Activity 1: Story - The Jellyfish
Activity time: 10 minutes
Materials for Activity
- A copy of the story "The Jellyfish"
- Newsprint, markers, and tape
Preparation for Activity
- Read the story and prepare to present it effectively. Consider reading the story dramatically. If you wish to assign the three parts (narrator, anthropologist, and jellyfish) to participants, provide the story to volunteer readers ahead of time.
- Write on newsprint, and post:
All people and cultures without exception hold myths to be true. Anyone who believes that others-less sophisticated-may naively hold myths to be true while they themselves do not, are themselves naive. - Alice Blair Wesley, Unitarian Universalist minister
- Optional: Copy the story for all participants.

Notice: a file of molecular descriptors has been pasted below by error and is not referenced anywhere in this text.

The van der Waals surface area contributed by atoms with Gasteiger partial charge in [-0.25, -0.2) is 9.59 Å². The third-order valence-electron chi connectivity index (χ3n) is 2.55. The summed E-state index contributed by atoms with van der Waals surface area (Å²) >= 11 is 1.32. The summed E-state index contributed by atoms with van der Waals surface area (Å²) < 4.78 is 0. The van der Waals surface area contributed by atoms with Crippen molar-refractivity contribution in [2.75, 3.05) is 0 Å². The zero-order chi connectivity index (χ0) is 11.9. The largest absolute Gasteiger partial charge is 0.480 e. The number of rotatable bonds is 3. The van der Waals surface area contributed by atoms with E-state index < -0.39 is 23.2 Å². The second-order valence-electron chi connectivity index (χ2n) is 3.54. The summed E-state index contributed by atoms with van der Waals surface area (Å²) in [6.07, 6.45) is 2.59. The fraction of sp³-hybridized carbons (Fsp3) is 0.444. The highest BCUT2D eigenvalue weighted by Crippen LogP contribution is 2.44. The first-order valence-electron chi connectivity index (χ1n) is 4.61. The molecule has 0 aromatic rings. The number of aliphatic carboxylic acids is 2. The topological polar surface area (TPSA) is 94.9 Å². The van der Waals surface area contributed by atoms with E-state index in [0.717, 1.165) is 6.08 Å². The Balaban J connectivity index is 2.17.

Description of Activity
Youth hear a creation story from the point of view of a jellyfish and consider the difference between myth and reality.
Tell or read the story. Or, distribute copies to participants and have volunteers read aloud, taking turns at each sentence or paragraph or acting out the parts. Remind the group that anyone has the right to pass.
Then lead a short discussion with these questions:
- Why did the jellyfish claim that its story of creation was a scientific account and not a myth?
- How does the human scientific account of creation compare with that of the jellyfish? Which is true?
- How does this story compare to religious or mythic accounts of creation you are familiar with?
- What values are implicit in the story? (Participants may recognize rationalism/logic, faith and belief, and inquiry as values lifted up in the story.)
- What are the implications for doing justice work with people who believe in a different reality? For example, working with people who do not believe in evolution or who believe that Jesus performed miracles exactly as stated in the Christian scriptures?
Read the quote from Alice Blair Wesley you have posted. Ask participants if they agree or disagree, and why.